Diversity in business should mean treating people as individuals, and benefiting from this, rather than forcing them to fit into preconceived types. This, said Duffy, should mean flexibility in polices and benefits programmes, which will help with employee retention.
He added: ‘We need to listen to the younger generation, to help define how we’re managing and leading our companies.’
Rovekamp said she has seen a positive change towards diversity. ‘Everyone is open to having the conversation,’ she said, ‘and is trying to see how we can work together.’ It all comes down to communication she said, ‘bringing people together and finding out why we are different, what we can do and what everyone needs’.
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A thought from the next generation
During the diversity business session, a few representatives of the next generation were sitting in the audience: FIDI Ireland President Rob Gilbert’s teenage children Olya, Anya and Michael, and Clara Duffy, daughter of FIDI Board member Derek Duffy. 15-year-old Clara Duffy challenged her father with a question: ‘What advice would you give me if I found out a male colleague was making more than me; or if I faced discrimination in the workforce as a woman?’
Clara attended the conference both to find out more about exactly what her dad does, but also to find out more for her own school business course and future career options.
From a diversity point of view, she believes moving already has a lot going for it. ‘It is very diverse in terms of people from all around the world,’ she said. ‘And there are many women in the industry – although not that many who are at the top.’
But, she said: ‘It can’t be forced diversity. It needs to be something that comes naturally. If a company wants to be more diverse, they should hire people for their skills.’
With diversity built into the curriculum in school, today’s children will see to it that these values are brought into the world of work. ‘We will bring diversity into many industries and the world because that’s what we’re learning today,’ she said. ‘We don’t see it as a restriction in the future.’
Business session 3: RMC, Client and Supplier Relationship: how can we create an efficient and just dialogue?
On the final day of the conference FIDI Secretary General Jesse van Sas oversaw a workshop business session panel on RMC relationship consisting of Ben Ivory, Graebel; Jim Edwards, Altair Global; Drew Coolidge, SIRVA; and Eric Tate of Aires.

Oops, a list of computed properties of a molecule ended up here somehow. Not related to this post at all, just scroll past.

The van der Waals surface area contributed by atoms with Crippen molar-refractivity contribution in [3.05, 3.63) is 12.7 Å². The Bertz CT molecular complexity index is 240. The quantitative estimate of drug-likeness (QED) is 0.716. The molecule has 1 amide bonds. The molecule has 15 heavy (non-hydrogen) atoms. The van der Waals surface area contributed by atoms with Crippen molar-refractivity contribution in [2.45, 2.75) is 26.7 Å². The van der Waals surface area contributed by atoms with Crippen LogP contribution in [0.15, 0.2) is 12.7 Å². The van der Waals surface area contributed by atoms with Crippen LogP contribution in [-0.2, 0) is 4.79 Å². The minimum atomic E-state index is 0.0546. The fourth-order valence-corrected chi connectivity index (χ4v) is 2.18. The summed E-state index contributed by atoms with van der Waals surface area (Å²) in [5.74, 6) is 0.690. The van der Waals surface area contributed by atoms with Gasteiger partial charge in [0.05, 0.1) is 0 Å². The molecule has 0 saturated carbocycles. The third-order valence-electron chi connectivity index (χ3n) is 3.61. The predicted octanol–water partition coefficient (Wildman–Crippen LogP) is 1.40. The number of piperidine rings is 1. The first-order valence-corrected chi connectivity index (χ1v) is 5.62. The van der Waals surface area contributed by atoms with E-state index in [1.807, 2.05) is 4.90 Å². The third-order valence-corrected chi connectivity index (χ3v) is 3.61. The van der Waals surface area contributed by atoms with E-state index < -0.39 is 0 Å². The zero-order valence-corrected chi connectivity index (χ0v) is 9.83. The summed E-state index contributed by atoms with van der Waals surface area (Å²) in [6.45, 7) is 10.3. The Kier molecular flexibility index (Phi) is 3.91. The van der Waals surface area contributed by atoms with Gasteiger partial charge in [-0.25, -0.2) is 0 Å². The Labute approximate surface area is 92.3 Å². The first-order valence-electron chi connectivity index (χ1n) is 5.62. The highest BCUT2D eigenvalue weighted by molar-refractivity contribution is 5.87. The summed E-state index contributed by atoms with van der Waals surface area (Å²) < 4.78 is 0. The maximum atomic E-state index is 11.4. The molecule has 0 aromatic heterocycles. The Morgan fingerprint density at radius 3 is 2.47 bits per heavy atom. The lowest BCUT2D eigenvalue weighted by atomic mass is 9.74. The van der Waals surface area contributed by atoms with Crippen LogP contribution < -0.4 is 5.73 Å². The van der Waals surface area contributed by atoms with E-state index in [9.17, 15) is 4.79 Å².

Ivory said compared with 20 years ago RMCs have a well-established and accepted role in fulfilling clients’ varied needs. Edwards added that the relationship between movers and RMCs was symbiotic and today was founded on principles of collaboration.
‘It needs to be a partnership because we’re trying to achieve the same goal: to take care of our customers and deliver outstanding customer experience. We need each other’s help to be successful.’
The session discussed the developments and additions to the newly launched FAIM 2022, particularly new elements including digitisation, cyber security, risk management and sustainability. ‘It’s starting already – you’re not getting to the table if you don’t have those,’ said Tate. ‘Cyber security was the first one that really came in and we now have 10 people on our security team… then corporate sustainability, which was in the background for a while but it’s table stakes now. A lot of the vetting [on sustainability] is happening before you’re even getting an RFP.’
So, with developments in these and other new areas, do customers understand that some of the cost of compliance will need to be passed on? Edwards said movers should educate RMCs on this, who in turn can reinforce this message to clients. ‘An RMC should be their supplier’s advocate with the client, to help them understand the realities of what they’re asking for. There is a cost to it and it’s a continuous investment – on our part as well. It’s completely appropriate to pass that cost along.’
Ivory added that in some areas such as sustainability there are actions that businesses could take that would increase efficiencies – and decrease costs, too.
Reducing extensive payment terms was also discussed. Coolidge said: ‘You have to know your limits and be willing to walk away,’ adding that his company had recently turned down an opportunity due to a lack of flexibility from the prospective client.
‘The economic piece of sustainability is very important,’ said Ivory, ‘I hope that the extremely long payment terms that you saw a year or two ago are a little less common today. There is more commonality that organisations can’t, or won’t, accept that.’
These business sessions are available to watch in their entirety on the YouTube channel of FIDI Global Alliance.